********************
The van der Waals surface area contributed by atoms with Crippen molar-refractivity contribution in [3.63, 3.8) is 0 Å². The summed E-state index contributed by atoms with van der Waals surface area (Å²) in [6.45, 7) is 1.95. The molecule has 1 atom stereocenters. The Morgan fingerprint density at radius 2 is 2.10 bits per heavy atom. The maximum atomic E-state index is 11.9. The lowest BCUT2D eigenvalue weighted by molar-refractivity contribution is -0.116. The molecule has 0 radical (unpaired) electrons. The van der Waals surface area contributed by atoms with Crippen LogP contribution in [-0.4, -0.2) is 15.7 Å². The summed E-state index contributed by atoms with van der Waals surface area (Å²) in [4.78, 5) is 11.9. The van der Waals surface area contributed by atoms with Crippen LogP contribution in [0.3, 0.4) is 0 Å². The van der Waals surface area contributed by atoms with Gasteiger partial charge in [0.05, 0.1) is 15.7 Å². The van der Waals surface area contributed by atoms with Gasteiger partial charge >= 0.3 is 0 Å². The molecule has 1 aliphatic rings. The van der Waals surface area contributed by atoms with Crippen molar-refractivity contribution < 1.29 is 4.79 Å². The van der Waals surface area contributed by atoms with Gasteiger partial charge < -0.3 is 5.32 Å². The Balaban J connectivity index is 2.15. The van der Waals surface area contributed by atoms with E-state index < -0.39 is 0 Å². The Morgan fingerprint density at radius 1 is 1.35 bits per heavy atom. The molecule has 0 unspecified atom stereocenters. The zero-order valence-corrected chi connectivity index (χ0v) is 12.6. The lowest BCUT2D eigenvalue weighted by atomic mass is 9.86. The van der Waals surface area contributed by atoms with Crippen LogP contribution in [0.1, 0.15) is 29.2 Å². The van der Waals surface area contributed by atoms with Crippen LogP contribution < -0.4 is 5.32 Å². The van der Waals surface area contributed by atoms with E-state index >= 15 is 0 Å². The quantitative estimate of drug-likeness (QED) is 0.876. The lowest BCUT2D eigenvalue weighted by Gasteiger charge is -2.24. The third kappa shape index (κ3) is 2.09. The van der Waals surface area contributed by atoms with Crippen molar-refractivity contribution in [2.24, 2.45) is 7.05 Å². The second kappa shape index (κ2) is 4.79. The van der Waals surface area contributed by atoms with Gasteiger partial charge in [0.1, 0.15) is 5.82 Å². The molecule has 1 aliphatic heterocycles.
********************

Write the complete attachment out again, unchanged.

The van der Waals surface area contributed by atoms with Crippen molar-refractivity contribution in [3.63, 3.8) is 0 Å². The summed E-state index contributed by atoms with van der Waals surface area (Å²) in [6.45, 7) is 1.95. The molecule has 1 atom stereocenters. The Morgan fingerprint density at radius 2 is 2.10 bits per heavy atom. The maximum atomic E-state index is 11.9. The lowest BCUT2D eigenvalue weighted by molar-refractivity contribution is -0.116. The molecule has 0 radical (unpaired) electrons. The van der Waals surface area contributed by atoms with Crippen LogP contribution in [-0.4, -0.2) is 15.7 Å². The summed E-state index contributed by atoms with van der Waals surface area (Å²) in [4.78, 5) is 11.9. The van der Waals surface area contributed by atoms with Crippen LogP contribution in [0.3, 0.4) is 0 Å². The van der Waals surface area contributed by atoms with Gasteiger partial charge in [0.05, 0.1) is 15.7 Å². The van der Waals surface area contributed by atoms with Gasteiger partial charge >= 0.3 is 0 Å². The molecule has 1 aliphatic rings. The van der Waals surface area contributed by atoms with Crippen molar-refractivity contribution < 1.29 is 4.79 Å². The van der Waals surface area contributed by atoms with Gasteiger partial charge < -0.3 is 5.32 Å². The Balaban J connectivity index is 2.15. The van der Waals surface area contributed by atoms with E-state index < -0.39 is 0 Å². The Morgan fingerprint density at radius 1 is 1.35 bits per heavy atom. The molecule has 0 unspecified atom stereocenters. The zero-order valence-corrected chi connectivity index (χ0v) is 12.6. The lowest BCUT2D eigenvalue weighted by atomic mass is 9.86. The van der Waals surface area contributed by atoms with Crippen LogP contribution in [0.1, 0.15) is 29.2 Å². The van der Waals surface area contributed by atoms with Crippen LogP contribution < -0.4 is 5.32 Å². The van der Waals surface area contributed by atoms with E-state index >= 15 is 0 Å². The quantitative estimate of drug-likeness (QED) is 0.876. The lowest BCUT2D eigenvalue weighted by Gasteiger charge is -2.24. The third kappa shape index (κ3) is 2.09. The van der Waals surface area contributed by atoms with Crippen molar-refractivity contribution in [2.24, 2.45) is 7.05 Å². The second kappa shape index (κ2) is 4.79. The van der Waals surface area contributed by atoms with Gasteiger partial charge in [0.1, 0.15) is 5.82 Å². The molecule has 1 aliphatic heterocycles.